• The goal of each team is to prevent the ball from hitting the ground on their side of the net, and to cause it to do so when it is on the opposing team’s side.
  • Any given player can only touch the ball a single time in a row.
  • The ball must be sent back over the net within three touches. Once again, it is not permitted to catch the ball and throw it.
  • Each round of play that starts with a serve and ends with grounding the ball is called a “rally.”
  • Winning a rally results in a point.
  • If a team wins a rally, it is able to serve at the start of the next one, providing it an advantage.
  • If a player hits the ball into the net, it is a foul.

There are a lot more rules governing the sport of volleyball, but this is just a simplified overview. You would easily learn the rest as you follow the sport!

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Indoor Volleyball vs. Beach Volleyball

Typically, when we talk about “volleyball,” we are referring to a sport that is played on a court measuring 9 m × 18 m (29.5 ft × 59.1 ft). The game takes place indoors.

But sometimes, volleyball takes place on sand instead of a court, and is outdoors. This is called “beach volleyball.” Beach volleyball also differs from indoor volleyball in that the team composition is different. Instead of each team consisting of six players (as is the case for indoor volleyball), there are just two players on each team.

Generally speaking, you will likely find more action for indoor volleyball than beach volleyball. But you can wager on both. That brings us to the next section.

Here are some important differences to be aware of between indoor volleyball and beach volleyball:

  • Beach volleyball takes place on a sandy court that measures 16m x 8m, which is a smaller space in which to play than the indoor courts that measure 18m x 9m.
  • There is an attack line on an indoor court, but not on a sandy court.
  • The sandy surface of a beach volleyball court behaves very differently from an indoor court surface. It also is much more fatiguing to play on.
  • Beach and court volleyball are not even played with the same size or material of balls. The ones that beach volleyball players use weigh less than those that indoor players use.
  • An indoor environment is, of course, climate-controlled. There is no sudden wind to worry about. On a sandy outdoor court, it is different. And actually, that is why the ball weighs less. The weather is supposed to impact the game.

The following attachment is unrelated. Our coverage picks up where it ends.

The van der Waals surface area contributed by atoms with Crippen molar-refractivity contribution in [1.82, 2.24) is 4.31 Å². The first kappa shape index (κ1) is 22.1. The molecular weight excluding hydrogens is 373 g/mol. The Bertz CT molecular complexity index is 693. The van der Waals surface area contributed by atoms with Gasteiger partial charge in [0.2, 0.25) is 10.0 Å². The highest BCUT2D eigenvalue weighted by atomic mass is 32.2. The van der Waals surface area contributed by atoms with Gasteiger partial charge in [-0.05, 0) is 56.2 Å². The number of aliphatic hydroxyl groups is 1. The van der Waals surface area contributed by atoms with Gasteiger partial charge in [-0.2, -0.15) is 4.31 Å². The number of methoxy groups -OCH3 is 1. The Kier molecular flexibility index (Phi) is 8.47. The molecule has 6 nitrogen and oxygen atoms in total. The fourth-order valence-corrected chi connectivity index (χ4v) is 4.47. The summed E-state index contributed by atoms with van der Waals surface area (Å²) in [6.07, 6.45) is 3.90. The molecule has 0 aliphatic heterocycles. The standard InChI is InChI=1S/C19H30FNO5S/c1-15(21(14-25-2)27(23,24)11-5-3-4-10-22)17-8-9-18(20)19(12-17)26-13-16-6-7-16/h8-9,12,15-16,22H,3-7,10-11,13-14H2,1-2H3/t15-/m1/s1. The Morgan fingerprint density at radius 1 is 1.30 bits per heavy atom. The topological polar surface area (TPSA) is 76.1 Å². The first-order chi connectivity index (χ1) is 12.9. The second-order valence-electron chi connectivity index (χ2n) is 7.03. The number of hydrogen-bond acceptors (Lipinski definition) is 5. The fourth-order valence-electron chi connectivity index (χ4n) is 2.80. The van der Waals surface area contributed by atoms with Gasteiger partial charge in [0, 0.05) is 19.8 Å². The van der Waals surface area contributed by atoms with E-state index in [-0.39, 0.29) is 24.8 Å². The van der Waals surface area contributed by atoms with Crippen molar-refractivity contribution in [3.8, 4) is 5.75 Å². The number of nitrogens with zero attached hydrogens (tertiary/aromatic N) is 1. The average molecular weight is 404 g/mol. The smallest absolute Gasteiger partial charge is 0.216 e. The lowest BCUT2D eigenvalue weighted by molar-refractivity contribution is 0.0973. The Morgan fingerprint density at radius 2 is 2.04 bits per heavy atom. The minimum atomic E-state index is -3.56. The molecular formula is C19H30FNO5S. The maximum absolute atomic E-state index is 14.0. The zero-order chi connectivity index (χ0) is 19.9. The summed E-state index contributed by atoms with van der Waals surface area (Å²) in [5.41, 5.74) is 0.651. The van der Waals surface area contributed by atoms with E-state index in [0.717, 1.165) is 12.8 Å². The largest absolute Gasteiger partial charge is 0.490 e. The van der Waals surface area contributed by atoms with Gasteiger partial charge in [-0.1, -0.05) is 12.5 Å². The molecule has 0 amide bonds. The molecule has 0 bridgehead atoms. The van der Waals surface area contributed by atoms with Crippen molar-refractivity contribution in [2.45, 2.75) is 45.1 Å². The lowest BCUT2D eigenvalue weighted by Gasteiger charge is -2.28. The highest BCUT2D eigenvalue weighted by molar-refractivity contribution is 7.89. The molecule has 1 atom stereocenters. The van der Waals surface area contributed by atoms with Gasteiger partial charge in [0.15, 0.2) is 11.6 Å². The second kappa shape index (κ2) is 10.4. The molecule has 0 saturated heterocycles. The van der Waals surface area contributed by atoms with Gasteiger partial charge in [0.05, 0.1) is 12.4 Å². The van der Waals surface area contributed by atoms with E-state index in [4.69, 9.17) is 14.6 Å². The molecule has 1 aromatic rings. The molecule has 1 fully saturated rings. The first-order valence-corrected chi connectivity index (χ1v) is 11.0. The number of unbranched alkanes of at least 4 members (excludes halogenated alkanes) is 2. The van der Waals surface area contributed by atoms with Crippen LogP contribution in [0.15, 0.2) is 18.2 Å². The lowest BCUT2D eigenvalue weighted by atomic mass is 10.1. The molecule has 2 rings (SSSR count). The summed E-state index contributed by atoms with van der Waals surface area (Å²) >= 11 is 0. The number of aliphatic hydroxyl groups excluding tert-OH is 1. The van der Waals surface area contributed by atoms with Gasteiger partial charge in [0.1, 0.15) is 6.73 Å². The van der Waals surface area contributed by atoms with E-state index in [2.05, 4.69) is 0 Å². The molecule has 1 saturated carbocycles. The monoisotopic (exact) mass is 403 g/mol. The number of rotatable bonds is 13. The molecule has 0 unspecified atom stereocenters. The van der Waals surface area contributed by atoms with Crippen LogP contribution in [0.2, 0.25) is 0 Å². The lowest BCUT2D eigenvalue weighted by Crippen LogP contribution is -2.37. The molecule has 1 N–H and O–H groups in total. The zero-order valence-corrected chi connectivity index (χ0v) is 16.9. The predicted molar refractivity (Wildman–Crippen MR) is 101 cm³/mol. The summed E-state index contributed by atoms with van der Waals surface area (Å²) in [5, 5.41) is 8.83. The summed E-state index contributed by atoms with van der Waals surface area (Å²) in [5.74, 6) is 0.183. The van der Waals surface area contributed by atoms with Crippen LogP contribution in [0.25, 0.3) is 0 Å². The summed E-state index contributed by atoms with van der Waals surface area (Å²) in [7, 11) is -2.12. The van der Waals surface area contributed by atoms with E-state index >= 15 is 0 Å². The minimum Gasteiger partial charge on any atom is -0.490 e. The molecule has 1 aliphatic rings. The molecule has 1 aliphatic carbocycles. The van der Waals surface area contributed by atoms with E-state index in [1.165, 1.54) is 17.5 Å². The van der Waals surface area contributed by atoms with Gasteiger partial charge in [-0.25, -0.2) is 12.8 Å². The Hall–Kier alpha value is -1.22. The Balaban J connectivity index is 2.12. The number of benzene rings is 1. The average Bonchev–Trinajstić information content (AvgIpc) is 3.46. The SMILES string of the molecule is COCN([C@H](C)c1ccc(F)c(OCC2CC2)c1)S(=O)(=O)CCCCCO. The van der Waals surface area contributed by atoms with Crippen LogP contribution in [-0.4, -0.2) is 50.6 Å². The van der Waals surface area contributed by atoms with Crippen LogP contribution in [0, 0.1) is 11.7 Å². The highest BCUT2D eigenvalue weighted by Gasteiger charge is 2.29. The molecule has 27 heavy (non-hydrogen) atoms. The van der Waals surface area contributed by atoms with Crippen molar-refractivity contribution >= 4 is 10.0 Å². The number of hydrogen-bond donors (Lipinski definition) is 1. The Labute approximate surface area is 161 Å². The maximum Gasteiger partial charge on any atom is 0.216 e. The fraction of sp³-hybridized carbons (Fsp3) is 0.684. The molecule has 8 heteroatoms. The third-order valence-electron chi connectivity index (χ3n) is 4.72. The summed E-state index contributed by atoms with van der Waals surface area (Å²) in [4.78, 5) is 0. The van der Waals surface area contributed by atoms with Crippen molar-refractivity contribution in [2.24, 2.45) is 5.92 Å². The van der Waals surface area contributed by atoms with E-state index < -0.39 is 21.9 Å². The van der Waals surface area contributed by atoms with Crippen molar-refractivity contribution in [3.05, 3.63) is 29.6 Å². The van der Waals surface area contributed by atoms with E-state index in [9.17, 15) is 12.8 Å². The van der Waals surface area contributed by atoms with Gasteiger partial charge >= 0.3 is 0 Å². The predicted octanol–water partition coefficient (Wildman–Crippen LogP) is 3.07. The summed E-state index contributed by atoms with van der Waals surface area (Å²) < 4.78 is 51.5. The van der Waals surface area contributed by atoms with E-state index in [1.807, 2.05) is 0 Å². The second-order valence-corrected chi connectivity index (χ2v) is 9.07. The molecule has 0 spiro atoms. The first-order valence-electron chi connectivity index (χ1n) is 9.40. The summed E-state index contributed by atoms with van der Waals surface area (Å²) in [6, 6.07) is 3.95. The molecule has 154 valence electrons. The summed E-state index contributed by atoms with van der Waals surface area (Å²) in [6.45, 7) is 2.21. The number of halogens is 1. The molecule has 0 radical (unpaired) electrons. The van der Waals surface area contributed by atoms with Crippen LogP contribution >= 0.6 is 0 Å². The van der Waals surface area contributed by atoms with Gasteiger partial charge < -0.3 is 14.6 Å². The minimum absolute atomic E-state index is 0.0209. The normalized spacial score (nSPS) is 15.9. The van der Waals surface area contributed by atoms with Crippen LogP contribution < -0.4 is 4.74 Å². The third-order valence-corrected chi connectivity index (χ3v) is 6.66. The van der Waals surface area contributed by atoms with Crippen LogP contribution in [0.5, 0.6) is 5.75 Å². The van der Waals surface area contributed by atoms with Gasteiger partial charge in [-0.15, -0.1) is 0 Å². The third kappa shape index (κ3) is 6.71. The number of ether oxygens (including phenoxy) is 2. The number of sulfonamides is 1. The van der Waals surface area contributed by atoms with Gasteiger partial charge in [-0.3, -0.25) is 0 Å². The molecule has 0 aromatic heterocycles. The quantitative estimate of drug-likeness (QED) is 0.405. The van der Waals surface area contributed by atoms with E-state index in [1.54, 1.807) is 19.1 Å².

• As just mentioned, there are two players to a side in beach volleyball, and six to a side in indoor volleyball.

There are up to five sets in an indoor volleyball match. The first four have 25 points, and the fifth has 15. The only reason to play a fifth set is if each team wins two sets. If one team wins three, they win the whole game. By contrast, there are only up to three sets in beach volleyball. The first two have 21 points, and the last has 15. The only reason to play the third set is if each team wins only one of the prior two sets. If a single team wins both, they win the whole thing.

When you win some cash on your bets, we promise that you’ll look just like Tom Cruise playing some Volleyball!

Important Volleyball Events

What volleyball events can you bet on? Here are some key events that you can look forward to:

  • Volleyball at the Summer Olympics
  • Since the 1960s, men and women have competed in indoor volleyball events in the Summer Olympic Games.

  • Beach volleyball at the Summer Olympics
  • The Olympics added beach volleyball in the 1990s. The original demonstration match took place in 1992, and regular men’s and women’s beach volleyball matches have taken place since 1996.

  • FIVB Volleyball Men’s World Championship and FIVB Volleyball Women’s World Championship
  • The Fédération Internationale de Volleyball (FIVB) oversees this pair of prominent international competitions, which have been going on since the mid-20th century. For both, 24 teams compete, and there is a three-year qualification phase. These qualifying events leading up to the World Championship are called the World Championship Finals. The host nation qualifies automatically. This event takes place every four years.